- I still love playing basketball and coach my league team.
- I’ve gotten very into the realm of Virtual Reality and have been working on and writing projects for that medium.
- Most recently I’ve been helping my girlfriend launch her health coaching business, which you can check out at

Briefly, what's your book about?
El Perro con Sombrero is a bilingual book about a homeless dog named Pepe who’s sad because he has no family. But then a lucky sombrero lands on his head and turns his life around! It’s perfect for ages 4 to 8.

What inspired you to write the book?
During a trip to Nicaragua, I was shocked by the number of homeless dogs that lived on the streets. I was working on a movie set and I wondered what might happen if one of the dogs wandered onto the set and became a movie star dog. I was already thinking about getting a dog, and when I got back, I knew it was finally time to adopt one. So I got my pup named Zander. He was so hilarious and mischievous, I just had to write a story about this antics.

What are your current/future projects?
I have many books in the pipeline. You will probably be seeing more El Perro con Sombrero books in the future.  I also have a new middle-grade book called Principal Mikey that will be coming in 2016. It’s about a 10-year-old kid who becomes principal of his school.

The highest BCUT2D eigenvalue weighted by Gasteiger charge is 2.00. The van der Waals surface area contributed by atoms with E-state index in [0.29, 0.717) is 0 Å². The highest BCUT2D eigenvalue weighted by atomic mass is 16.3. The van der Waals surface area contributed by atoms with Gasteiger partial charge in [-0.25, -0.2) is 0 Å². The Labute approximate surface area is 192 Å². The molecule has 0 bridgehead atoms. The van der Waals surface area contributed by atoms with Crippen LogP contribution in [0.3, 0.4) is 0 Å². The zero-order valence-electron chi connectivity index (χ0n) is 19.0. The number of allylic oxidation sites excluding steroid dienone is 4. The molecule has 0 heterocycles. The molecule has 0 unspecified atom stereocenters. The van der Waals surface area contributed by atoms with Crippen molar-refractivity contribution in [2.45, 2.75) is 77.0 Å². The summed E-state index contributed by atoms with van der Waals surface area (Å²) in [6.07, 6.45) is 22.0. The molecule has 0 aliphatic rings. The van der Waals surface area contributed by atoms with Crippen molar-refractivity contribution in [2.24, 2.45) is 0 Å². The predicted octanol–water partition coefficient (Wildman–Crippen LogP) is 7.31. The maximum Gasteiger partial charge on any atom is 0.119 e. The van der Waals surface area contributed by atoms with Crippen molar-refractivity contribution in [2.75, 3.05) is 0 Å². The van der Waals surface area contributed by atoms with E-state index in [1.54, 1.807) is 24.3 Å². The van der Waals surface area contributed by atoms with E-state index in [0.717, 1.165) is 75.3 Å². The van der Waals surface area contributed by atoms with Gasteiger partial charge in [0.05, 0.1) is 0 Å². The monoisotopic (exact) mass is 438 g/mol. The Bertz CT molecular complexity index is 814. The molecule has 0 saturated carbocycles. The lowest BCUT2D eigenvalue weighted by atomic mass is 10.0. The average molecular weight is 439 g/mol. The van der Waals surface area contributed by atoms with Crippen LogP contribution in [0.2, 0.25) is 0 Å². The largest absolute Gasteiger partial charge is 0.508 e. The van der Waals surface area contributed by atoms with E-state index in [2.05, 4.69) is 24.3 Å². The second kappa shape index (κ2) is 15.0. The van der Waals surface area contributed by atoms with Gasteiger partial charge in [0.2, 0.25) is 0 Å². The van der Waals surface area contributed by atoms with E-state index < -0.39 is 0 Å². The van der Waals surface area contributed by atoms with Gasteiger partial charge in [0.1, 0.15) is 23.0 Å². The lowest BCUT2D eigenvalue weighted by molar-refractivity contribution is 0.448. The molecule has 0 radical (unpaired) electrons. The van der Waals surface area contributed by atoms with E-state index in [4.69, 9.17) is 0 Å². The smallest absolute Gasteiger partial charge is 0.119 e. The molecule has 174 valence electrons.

What is your writing process? Do you follow a regular routine?
I try to write every day. When I’m feeling inspired and loving what I’m writing, I can often write for 5-7 hours a day and finish projects very quickly. 

What book(s)/author(s) have influenced your writing and how?
Reading Kurt Vonnegut in high school and college solidified in my mind that I wanted to be a writer. I loved how he would incorporate hilarious and inventive short stories within the context of his larger stories. Also how he would snub his nose at the rules, like when he shockingly introduced himself as a character at the end of Breakfast of Champions.  My other biggest influences were Louis Sachar. The comedy and tone of Sideways Stories from Wayside School was the basis for the Scary School series. JK Rowling and Dr. Seuss were what made me fall in love with children’s books all over again as an adult.

What part of the writing process do you find most challenging and how do you deal with that challenge?

The most challenging part is definitely when you’ve spent months or sometimes years focused on a specific project and it doesn’t get published. It feels like a huge waste of time and can make you question your own judgment. I deal with it by self-publishing, so at least I can get the project out there, and just getting to work on a new project so I don’t have time to dwell on it. If you have a lot of insecurity, rejections can be soul-crushing. That’s why it’s a very important trait for writers to have a strong belief in themselves and their ability in order to dust it off and just delve into the next thing. I had a lot of practice dealing with rejection during my 20s when I was acting, so if other writers out there are struggling with this, I’d suggest doing activities where you get rejected all the time so you learn how to deal with it.

Anything else you'd like readers to know about you and/or your book?